13 Feb 2019

Inorganic Chemistry

Submitted by John Lee, University of Tennessee Chattanooga
Specific Course Information
Course Area and Number: 
CHEM 3310
University of Tennessee - Chattanooga
Chattanooga, TN/US
Principles of Inorganic Chemistry, Phennig
Course Meetings and Time
Number of meetings per week: 
3 meetings / week
Time per meeting (minutes): 
50 min / meeting
Number of weeks: 
15 weeks
Lab Associated: 
Average Class Size: 
25 to 35
Typical Student Population: 
This is a foundational inorganic chemistry course, offered every fall semester, and is required by all chemistry majors regardless of discipline (e.g., Chemistry, Biochemistry or STEM). It can serve toward a minor for other majors, but is predominantly taken by chemistry majors only. It is classified as a Junior level course; however, the student profile is typically 50/50 Juniors and Seniors.

Catalog Description:  Concepts and models in inorganic chemistry with emphasis on atomic structure and bonding, molecular orbital theory, material science, and descriptive inorganic chemistry including biological and environmental applications.

File attachments: 
Learning Goals: 

1.  Students will be able to demonstrate a qualitative understanding of atomic structure, atomic orbital shapes and orientations, effective nuclear charge, and electron configurations.

2.  Students will use atomic structure knowledge to predict periodic trends such as atomic/ionic radii, ionization energy, electron affinity, and electronegativity.

3.  Students will be able to draw appropriate 2-dimensonal representations of molecular substances using Lewis structures based on the octet rule, formal charge and resonance, and predict 3-dimensional shapes using VSEPR/D.

4.  Students will be able to utilize theories in bonding interactions for covalent molecular substances that will include both valence bond theory (hybridization, s-bonds, and p-bonds) and molecular orbital theory (homo- and hetero-nuclear diatomics and main-group polyatomic molecules).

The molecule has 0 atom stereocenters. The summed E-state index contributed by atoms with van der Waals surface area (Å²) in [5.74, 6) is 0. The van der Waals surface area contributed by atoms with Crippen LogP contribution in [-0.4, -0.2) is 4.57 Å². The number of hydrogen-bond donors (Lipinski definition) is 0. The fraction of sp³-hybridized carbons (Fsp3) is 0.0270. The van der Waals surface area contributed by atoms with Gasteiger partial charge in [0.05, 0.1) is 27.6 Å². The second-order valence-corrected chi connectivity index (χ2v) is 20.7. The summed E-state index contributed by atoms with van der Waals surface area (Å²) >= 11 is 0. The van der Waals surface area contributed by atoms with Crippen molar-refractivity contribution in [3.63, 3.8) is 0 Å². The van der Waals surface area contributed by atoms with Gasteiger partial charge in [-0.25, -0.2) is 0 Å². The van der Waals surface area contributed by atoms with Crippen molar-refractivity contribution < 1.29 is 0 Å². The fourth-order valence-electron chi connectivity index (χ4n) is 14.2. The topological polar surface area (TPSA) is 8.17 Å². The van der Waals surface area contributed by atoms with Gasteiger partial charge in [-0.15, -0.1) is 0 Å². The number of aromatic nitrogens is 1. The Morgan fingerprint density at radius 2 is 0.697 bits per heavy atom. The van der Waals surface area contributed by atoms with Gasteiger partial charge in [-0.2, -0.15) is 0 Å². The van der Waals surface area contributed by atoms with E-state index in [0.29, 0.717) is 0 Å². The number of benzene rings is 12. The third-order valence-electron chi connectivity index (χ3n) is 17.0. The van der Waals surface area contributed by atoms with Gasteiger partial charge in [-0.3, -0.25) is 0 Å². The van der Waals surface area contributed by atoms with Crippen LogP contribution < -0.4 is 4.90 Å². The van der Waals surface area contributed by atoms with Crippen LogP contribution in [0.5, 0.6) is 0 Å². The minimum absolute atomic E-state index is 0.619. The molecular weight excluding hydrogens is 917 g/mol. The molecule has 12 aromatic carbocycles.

5.  Students will be able to utilize close-packing in metals to demonstrate knowledge of basic structure for solid-state materials such as metallic solids, ionic compounds, and network solids.

6.  Students will utilize concepts related to solid-state materials to discuss:  metals, metal compounds, metallic bonding, band theory, conductivity, semiconductors, insulators, and defects.

7.  Students will use concepts related to polarization to predict metallic, covalent, polar covalent and ionic bonding for a particular substance.

8.  Students will use molecular orbital theory and periodic trends in the analysis of acid-base definitions for main-­group molecules that include hydrides, oxides and some d-block oxides.

9.  Students will develop a basic knowledge of transition metal coordination chemistry to include:  ligands, nomenclature, coordination number, stereochemistry, magnetic properties, and thermodynamic aspects.

10.  Students will use molecular orbital theory and periodic trends in the analysis of electron transfer reactions in order to balance oxidation­-reduction reactions, predict reaction spontaneity, and use Lattimer and Frost diagrams in order to look at stability for a number of different oxidation states for a particular substance.

11.  Students will use concepts from transition metal coordination chemistry to survey the key roles of select transition metals in biological inorganic chemistry.

How the course is taught: 
Primarily lecture with some in-class activities/problems sets and literature discussions
Grading Scheme: 
Exam: 68% (4 exams and the lowest score can be replaced by the Final Exam) Homework/Class Participation: 10% Final Exam: 22%
Creative Commons License: 
Creative Commons Licence
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